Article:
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Summer Salads

For some people, summer begins with fireworks on the 4th of July. For others, it happens with that first trip to the beach. Sometimes it’s celebrated when breaking out the open-toed sandals or by stirring up a pitcher of iced tea.

For me, the warmest of seasons has arrived when I can eat outside, whether it is at a friend’s barbeque, a picnic, or a stroll down Court Street with an ice cream cone in hand. This past weekend offered an ideal opportunity for outdoor dining, as Saturday night was breezy and beautiful in Brooklyn. Jim and I grabbed a blanket and joined our friends for a picnic in Prospect Park while Beth Orton sang to us from the stage nearby.

We had whipped up a few salads that afternoon, a combination of our CSA stash and a few store-bought items. Mark Bittman threw a bunch of picnic ideas our way last week, but I decided to go out on my own and make the most of the vegetables I had on hand.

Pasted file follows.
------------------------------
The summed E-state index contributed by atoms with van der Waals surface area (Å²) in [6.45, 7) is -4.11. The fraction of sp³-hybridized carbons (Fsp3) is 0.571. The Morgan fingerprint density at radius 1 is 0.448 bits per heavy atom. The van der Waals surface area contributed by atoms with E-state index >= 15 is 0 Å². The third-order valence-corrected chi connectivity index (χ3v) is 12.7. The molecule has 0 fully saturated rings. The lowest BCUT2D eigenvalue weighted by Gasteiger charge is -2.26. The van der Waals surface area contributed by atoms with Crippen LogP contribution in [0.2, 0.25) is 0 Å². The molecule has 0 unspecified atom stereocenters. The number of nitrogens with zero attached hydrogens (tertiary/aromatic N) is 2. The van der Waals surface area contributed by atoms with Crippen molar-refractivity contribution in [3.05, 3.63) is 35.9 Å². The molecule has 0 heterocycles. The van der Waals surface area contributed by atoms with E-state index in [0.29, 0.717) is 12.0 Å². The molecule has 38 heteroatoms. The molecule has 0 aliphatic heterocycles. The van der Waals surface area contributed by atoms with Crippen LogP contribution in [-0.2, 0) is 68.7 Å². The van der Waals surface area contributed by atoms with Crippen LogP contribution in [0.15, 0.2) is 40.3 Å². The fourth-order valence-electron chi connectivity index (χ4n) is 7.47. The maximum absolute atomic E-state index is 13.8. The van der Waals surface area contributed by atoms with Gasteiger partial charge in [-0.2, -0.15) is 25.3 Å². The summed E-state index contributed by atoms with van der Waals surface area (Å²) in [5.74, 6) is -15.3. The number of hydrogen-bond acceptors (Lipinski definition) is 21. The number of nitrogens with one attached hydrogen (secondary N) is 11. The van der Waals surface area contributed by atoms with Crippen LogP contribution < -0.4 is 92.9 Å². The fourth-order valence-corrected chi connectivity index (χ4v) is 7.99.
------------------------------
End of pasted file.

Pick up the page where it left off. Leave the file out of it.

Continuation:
When we arrived at the park we spread out our blanket and set up our spread. Empty patches of green grass grew smaller while our fellow concertgoers and picnickers settled in around us. Ignoring them all, we dug into our salads. Cooked orzo tossed with raw zucchini, grape tomatoes, fresh mozzarella, chopped fresh basil, and olive oil exuded freshness and summertime. Soft boiled potatoes coated in a lemony mustard dressing flirted with peppery arugula, while our final salad of cucumber, red onion, and feta cheese tingled under a swirl of white wine vinegar and olive oil.

I don’t think I need to post proper recipes for these salads. All I did was mix different vegetables, pasta, and cheese together until they tasted right. Rules relax in the summertime; food can be casual. The only tips I have are about the dressings: I mixed the orzo salad with olive oil, salt, and pepper a few hours before we left the apartment, just to help the flavors settle in and come together. We added the dressings to the potato and cucumber salads at the park so they wouldn’t get soggy beforehand.

Briny olives, more cheese, fresh fruit, and a crusty baguette rounded out our fresh air feast. Summer is here. All it took was a few salads, the park, and a summertime breeze.